In a bid to increase awareness of the historical significance of the shrines of Karbala, an annual festival — Rabee ash-Shahadah — is sponsored by the administrations of the two shrines. This year delegates from 49 countries and of various religious affiliations, including prominent Shia and Sunni scholars, were invited and apart from lectures, visits were organized to various important sites. This included a trip to the museum in Imam Hussain’s shrine where Shawqi al-Musawi, the curator, gave us a tour. Apart from the various historical artifacts, two new exhibits caught my eye in particular. As it happened both had been placed right near the entrance of the museum. One was a list of the names of various people, including the ones mentioned above, who had at various times sacked the shrine and looted its treasury and also a list of the people who stole various belongings of the Imam after the battle of Karbala. The names and dates were written in Arabic, while an orangish red glow emanated from depictions of logs ‘burning’ at the bottom of the panel. Next to this was a LCD screen with a photo slideshow of the havoc that was wrecked on the shrine by Saddam Hussain. These two exhibits, jarring because of their content as well as the artificial light, give some insight into the reasons why the threat to their holy places has evoked so much anger amongst the Shi‘a.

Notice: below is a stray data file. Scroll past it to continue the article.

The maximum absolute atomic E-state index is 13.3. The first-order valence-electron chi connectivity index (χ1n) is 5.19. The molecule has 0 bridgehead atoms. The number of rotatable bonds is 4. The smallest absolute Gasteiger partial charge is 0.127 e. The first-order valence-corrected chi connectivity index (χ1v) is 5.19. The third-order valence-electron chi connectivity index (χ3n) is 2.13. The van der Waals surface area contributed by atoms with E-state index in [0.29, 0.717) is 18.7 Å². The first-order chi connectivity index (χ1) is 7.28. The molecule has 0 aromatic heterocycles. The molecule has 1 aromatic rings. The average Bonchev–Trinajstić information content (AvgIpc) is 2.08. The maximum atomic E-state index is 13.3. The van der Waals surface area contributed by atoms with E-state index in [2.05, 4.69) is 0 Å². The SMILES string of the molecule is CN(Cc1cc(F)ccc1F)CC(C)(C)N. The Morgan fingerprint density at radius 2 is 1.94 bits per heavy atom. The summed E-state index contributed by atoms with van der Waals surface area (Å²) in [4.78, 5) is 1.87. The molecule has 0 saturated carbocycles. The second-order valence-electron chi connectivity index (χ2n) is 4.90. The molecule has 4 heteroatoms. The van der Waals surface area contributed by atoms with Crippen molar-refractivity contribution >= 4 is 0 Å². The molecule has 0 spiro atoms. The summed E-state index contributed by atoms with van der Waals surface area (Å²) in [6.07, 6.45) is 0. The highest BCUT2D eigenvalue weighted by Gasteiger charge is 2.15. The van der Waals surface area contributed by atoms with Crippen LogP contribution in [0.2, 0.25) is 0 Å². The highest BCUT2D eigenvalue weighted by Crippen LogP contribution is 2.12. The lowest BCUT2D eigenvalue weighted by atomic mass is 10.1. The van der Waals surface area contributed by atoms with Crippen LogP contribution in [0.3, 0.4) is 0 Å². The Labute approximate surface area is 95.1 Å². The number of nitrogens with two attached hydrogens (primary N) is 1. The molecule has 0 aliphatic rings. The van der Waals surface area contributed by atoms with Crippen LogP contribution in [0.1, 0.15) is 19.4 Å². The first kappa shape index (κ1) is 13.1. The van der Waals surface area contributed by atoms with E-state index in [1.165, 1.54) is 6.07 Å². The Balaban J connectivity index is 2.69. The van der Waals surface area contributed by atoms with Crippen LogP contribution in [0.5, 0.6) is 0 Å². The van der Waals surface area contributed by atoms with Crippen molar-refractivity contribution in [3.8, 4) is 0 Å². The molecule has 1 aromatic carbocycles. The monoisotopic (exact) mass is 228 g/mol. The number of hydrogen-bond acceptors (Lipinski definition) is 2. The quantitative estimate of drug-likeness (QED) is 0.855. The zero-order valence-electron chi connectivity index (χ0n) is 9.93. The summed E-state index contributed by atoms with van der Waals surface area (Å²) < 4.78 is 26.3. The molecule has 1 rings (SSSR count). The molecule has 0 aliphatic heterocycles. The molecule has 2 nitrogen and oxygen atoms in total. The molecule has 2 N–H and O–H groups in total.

Shawqi al-Musawi’s art also illustrated the huge toll that sectarian violence has taken on all Iraqis. An educated and soft-spoken man as well as a prolific artist, Musawi’s most recent work is a poignant reminder of the brutal civil war in Iraq in 2006 when headless bodies were being found all over Iraq. The powerful yet simple modernist canvases, some painted over multiple panels, depict decapitated heads. Many were representations of single heads and others showed piles of heads staring out at the viewer, forcing one to confront the reality of the brutal killings in a way that is not possible when reading statistics of the violence in a newspaper. At times Musawi also engages with symbols from Iraq’s ancient past but all of his newer work is in sharp contrast with his earlier paintings, which are lighter and calmer.